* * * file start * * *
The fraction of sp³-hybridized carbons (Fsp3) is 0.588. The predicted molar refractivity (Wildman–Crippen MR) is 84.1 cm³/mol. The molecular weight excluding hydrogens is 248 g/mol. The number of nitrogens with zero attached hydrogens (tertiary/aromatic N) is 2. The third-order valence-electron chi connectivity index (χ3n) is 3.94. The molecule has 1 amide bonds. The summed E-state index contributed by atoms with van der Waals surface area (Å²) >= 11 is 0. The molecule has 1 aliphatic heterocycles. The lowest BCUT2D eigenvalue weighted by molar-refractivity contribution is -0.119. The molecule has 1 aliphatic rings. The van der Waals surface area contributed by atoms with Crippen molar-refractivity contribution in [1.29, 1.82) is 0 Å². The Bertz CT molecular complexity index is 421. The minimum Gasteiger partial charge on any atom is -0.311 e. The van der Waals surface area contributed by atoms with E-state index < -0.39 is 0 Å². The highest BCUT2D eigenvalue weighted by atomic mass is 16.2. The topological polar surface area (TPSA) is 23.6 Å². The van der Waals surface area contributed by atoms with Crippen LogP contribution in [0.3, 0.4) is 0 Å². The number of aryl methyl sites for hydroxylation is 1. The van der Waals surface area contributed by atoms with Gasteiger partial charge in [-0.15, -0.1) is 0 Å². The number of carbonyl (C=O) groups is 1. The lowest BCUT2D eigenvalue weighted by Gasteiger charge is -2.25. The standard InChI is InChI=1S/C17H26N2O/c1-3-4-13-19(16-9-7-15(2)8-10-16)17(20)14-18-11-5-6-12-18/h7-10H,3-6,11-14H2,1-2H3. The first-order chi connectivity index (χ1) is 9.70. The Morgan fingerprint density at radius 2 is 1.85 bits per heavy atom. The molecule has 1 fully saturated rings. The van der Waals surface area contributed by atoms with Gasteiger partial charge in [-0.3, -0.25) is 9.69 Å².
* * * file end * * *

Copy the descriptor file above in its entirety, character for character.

The fraction of sp³-hybridized carbons (Fsp3) is 0.588. The predicted molar refractivity (Wildman–Crippen MR) is 84.1 cm³/mol. The molecular weight excluding hydrogens is 248 g/mol. The number of nitrogens with zero attached hydrogens (tertiary/aromatic N) is 2. The third-order valence-electron chi connectivity index (χ3n) is 3.94. The molecule has 1 amide bonds. The summed E-state index contributed by atoms with van der Waals surface area (Å²) >= 11 is 0. The molecule has 1 aliphatic heterocycles. The lowest BCUT2D eigenvalue weighted by molar-refractivity contribution is -0.119. The molecule has 1 aliphatic rings. The van der Waals surface area contributed by atoms with Crippen molar-refractivity contribution in [1.29, 1.82) is 0 Å². The Bertz CT molecular complexity index is 421. The minimum Gasteiger partial charge on any atom is -0.311 e. The van der Waals surface area contributed by atoms with E-state index < -0.39 is 0 Å². The highest BCUT2D eigenvalue weighted by atomic mass is 16.2. The topological polar surface area (TPSA) is 23.6 Å². The van der Waals surface area contributed by atoms with Crippen LogP contribution in [0.3, 0.4) is 0 Å². The number of aryl methyl sites for hydroxylation is 1. The van der Waals surface area contributed by atoms with Gasteiger partial charge in [-0.15, -0.1) is 0 Å². The number of carbonyl (C=O) groups is 1. The lowest BCUT2D eigenvalue weighted by Gasteiger charge is -2.25. The standard InChI is InChI=1S/C17H26N2O/c1-3-4-13-19(16-9-7-15(2)8-10-16)17(20)14-18-11-5-6-12-18/h7-10H,3-6,11-14H2,1-2H3. The first-order chi connectivity index (χ1) is 9.70. The Morgan fingerprint density at radius 2 is 1.85 bits per heavy atom. The molecule has 1 fully saturated rings. The van der Waals surface area contributed by atoms with Gasteiger partial charge in [-0.3, -0.25) is 9.69 Å².